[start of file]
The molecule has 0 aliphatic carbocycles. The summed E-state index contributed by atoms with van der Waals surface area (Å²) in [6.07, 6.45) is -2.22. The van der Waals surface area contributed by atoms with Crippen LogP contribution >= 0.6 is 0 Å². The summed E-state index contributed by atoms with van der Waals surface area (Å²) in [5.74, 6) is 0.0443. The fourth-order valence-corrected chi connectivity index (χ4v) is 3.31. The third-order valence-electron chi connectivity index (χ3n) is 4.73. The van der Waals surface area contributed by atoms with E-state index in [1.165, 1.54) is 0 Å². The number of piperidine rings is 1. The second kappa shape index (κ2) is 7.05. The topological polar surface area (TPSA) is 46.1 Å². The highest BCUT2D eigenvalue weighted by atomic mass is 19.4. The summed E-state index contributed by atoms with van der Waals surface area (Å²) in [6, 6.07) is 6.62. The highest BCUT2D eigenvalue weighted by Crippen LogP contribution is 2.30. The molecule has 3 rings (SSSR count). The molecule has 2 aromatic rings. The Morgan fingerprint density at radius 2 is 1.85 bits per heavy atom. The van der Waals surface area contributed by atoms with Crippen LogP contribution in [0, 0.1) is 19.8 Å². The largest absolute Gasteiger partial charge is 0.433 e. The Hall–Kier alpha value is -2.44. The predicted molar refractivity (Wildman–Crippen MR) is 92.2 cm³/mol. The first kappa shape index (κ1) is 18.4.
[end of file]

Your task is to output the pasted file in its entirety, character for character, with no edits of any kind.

The molecule has 0 aliphatic carbocycles. The summed E-state index contributed by atoms with van der Waals surface area (Å²) in [6.07, 6.45) is -2.22. The van der Waals surface area contributed by atoms with Crippen LogP contribution >= 0.6 is 0 Å². The summed E-state index contributed by atoms with van der Waals surface area (Å²) in [5.74, 6) is 0.0443. The fourth-order valence-corrected chi connectivity index (χ4v) is 3.31. The third-order valence-electron chi connectivity index (χ3n) is 4.73. The van der Waals surface area contributed by atoms with E-state index in [1.165, 1.54) is 0 Å². The number of piperidine rings is 1. The second kappa shape index (κ2) is 7.05. The topological polar surface area (TPSA) is 46.1 Å². The highest BCUT2D eigenvalue weighted by atomic mass is 19.4. The summed E-state index contributed by atoms with van der Waals surface area (Å²) in [6, 6.07) is 6.62. The highest BCUT2D eigenvalue weighted by Crippen LogP contribution is 2.30. The molecule has 3 rings (SSSR count). The molecule has 2 aromatic rings. The Morgan fingerprint density at radius 2 is 1.85 bits per heavy atom. The van der Waals surface area contributed by atoms with Crippen LogP contribution in [0, 0.1) is 19.8 Å². The largest absolute Gasteiger partial charge is 0.433 e. The Hall–Kier alpha value is -2.44. The predicted molar refractivity (Wildman–Crippen MR) is 92.2 cm³/mol. The first kappa shape index (κ1) is 18.4.